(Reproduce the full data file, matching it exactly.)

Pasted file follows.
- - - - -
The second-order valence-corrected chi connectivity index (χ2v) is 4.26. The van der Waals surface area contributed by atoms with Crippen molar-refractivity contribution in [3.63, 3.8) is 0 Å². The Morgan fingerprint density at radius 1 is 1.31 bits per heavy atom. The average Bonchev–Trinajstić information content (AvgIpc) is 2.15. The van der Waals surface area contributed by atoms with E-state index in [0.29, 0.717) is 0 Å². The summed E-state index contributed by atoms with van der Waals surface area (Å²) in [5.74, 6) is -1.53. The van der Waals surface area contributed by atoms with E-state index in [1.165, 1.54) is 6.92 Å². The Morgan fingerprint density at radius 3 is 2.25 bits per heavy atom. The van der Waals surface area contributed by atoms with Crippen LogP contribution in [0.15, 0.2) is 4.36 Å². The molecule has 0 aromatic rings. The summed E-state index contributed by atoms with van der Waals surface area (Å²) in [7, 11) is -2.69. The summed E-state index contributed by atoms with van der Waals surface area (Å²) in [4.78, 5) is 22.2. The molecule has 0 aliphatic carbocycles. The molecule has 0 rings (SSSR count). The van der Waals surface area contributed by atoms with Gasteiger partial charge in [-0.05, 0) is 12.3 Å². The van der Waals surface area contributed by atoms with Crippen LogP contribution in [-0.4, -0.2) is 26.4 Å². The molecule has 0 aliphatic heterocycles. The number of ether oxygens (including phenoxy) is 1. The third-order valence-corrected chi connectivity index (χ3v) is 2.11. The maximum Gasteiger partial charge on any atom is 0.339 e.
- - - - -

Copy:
The second-order valence-corrected chi connectivity index (χ2v) is 4.26. The van der Waals surface area contributed by atoms with Crippen molar-refractivity contribution in [3.63, 3.8) is 0 Å². The Morgan fingerprint density at radius 1 is 1.31 bits per heavy atom. The average Bonchev–Trinajstić information content (AvgIpc) is 2.15. The van der Waals surface area contributed by atoms with E-state index in [0.29, 0.717) is 0 Å². The summed E-state index contributed by atoms with van der Waals surface area (Å²) in [5.74, 6) is -1.53. The van der Waals surface area contributed by atoms with E-state index in [1.165, 1.54) is 6.92 Å². The Morgan fingerprint density at radius 3 is 2.25 bits per heavy atom. The van der Waals surface area contributed by atoms with Crippen LogP contribution in [0.15, 0.2) is 4.36 Å². The molecule has 0 aromatic rings. The summed E-state index contributed by atoms with van der Waals surface area (Å²) in [7, 11) is -2.69. The summed E-state index contributed by atoms with van der Waals surface area (Å²) in [4.78, 5) is 22.2. The molecule has 0 aliphatic carbocycles. The molecule has 0 rings (SSSR count). The van der Waals surface area contributed by atoms with Gasteiger partial charge in [-0.05, 0) is 12.3 Å². The van der Waals surface area contributed by atoms with Crippen LogP contribution in [-0.4, -0.2) is 26.4 Å². The molecule has 0 aliphatic heterocycles. The number of ether oxygens (including phenoxy) is 1. The third-order valence-corrected chi connectivity index (χ3v) is 2.11. The maximum Gasteiger partial charge on any atom is 0.339 e.